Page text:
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Super premium wines and spirits will survive a US recession

Super premium wines and spirits are likely to withstand a recession in the US, according to a new research report from Rabobank.

For over a decade, superpremium wine and spirits brands have enjoyed impressive growth rates and have outpacing the growth of more mainstream and value brands, according to Rabobank. However, the growing expectation of a recession has raised questions about how the segment will perform in the case of a downturn, leading to new research.

According to Rabobank’s global strategist for beverages Stephen Rannekleiv: “Affluent consumers drive demand for super premium brands and may be more recession-resistant under some circumstances, but a look at the results during the global financial crisis suggests that even these consumers are not recession-proof”.

Despite this, Rannekleiv highlighted how consumers reduced demand for super premium brands during the global financial crisis, but reassured that “the decline seems to have tracked changes in household net worth more than changes in annual income”.

He explained: “We have seen the relationship between household net worth and demand for super premium brands hold up in recent years” and observed how “in Q2 2022, household net worth started to decline” but said “our expectation is that demand for super premium brands will soften notably in Q4 and turn noticeably negative in 2023. That said, we believe that the long-term growth trend of super premium brands remains intact”.

Detailing the findings in the new report, Rannekleiv pointed out how “for superpremium wine in particular, it took several years to fully recover from the decline in sales in 2008 and 2009” and explained that predictions were tricky because “while recessions generally have some common symptoms, each is unique in its own way”. However, in the research, Rannekleiv outlined how things could pan out from hereon in for the categories amidst a US recession.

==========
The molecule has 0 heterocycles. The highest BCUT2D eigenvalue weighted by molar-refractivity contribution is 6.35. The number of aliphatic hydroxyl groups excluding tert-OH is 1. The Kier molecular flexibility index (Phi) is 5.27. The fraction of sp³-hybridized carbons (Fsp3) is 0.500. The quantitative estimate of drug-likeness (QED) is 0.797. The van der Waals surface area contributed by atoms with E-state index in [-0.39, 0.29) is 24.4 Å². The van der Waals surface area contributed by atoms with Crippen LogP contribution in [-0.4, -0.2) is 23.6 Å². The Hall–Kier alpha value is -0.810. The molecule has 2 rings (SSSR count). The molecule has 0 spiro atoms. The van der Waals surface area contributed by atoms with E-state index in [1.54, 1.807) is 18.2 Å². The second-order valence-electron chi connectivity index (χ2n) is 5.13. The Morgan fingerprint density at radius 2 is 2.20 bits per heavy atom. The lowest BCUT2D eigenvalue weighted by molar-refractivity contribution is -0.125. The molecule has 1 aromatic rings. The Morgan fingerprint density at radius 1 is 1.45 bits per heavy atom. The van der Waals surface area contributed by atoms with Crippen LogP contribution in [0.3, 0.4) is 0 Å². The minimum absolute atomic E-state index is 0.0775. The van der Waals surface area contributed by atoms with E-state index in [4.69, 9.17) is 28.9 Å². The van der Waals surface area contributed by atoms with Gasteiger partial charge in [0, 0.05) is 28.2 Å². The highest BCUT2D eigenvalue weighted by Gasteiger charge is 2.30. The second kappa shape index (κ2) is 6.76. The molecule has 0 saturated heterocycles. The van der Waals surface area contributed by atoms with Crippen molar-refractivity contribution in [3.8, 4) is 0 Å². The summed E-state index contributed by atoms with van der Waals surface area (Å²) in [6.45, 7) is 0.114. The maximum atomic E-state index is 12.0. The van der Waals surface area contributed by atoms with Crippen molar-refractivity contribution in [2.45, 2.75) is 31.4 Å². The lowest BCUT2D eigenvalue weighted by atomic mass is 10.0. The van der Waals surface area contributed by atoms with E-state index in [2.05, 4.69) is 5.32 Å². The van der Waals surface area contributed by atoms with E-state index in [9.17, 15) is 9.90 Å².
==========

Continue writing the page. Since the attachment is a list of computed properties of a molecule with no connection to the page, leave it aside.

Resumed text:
He stated: “This is a critical period for the wine and spirits market more broadly. Improved performance in the on-premise trade during Q4 2022 (compared to a soft Q4 2021) may offset some of the softness expected” and highlighted how “in the case of wine, a temporary easing of demand in the coming year may not be a bad thing, given the impact of wildfires on the 2020 harvest, which is now coming to market. Inventories of the 2020 vintage are tight in Napa in particular”.

Rabobank outlined how in the US wine market, large M&A deals have been occurring at a breakneck pace and have mainly focused on the premium-and-above market segment, including names such as Shafer Vineyards, Joseph Phelps Vineyards, Frank Family Wines, and more. And given the growing appetite for this type of asset, valuations have been hefty – with several large deals rumoured or confirmed at 20X EBITDA or above.

The report identified how “even M&A activity for lower-priced brands (e.g. Constellation Brands’ sale of brands to E&J Gallo Winery, and Treasury Wine Estate’s brand leases to The Wine Group were generally driven by the seller’s interest in focusing efforts on its higher-priced brands”.

Rannekleiv also noted how “super premium wine and spirits brands that can easily shift sales from one channel to another (on-premise to off-premise) will enjoy certain advantages”.

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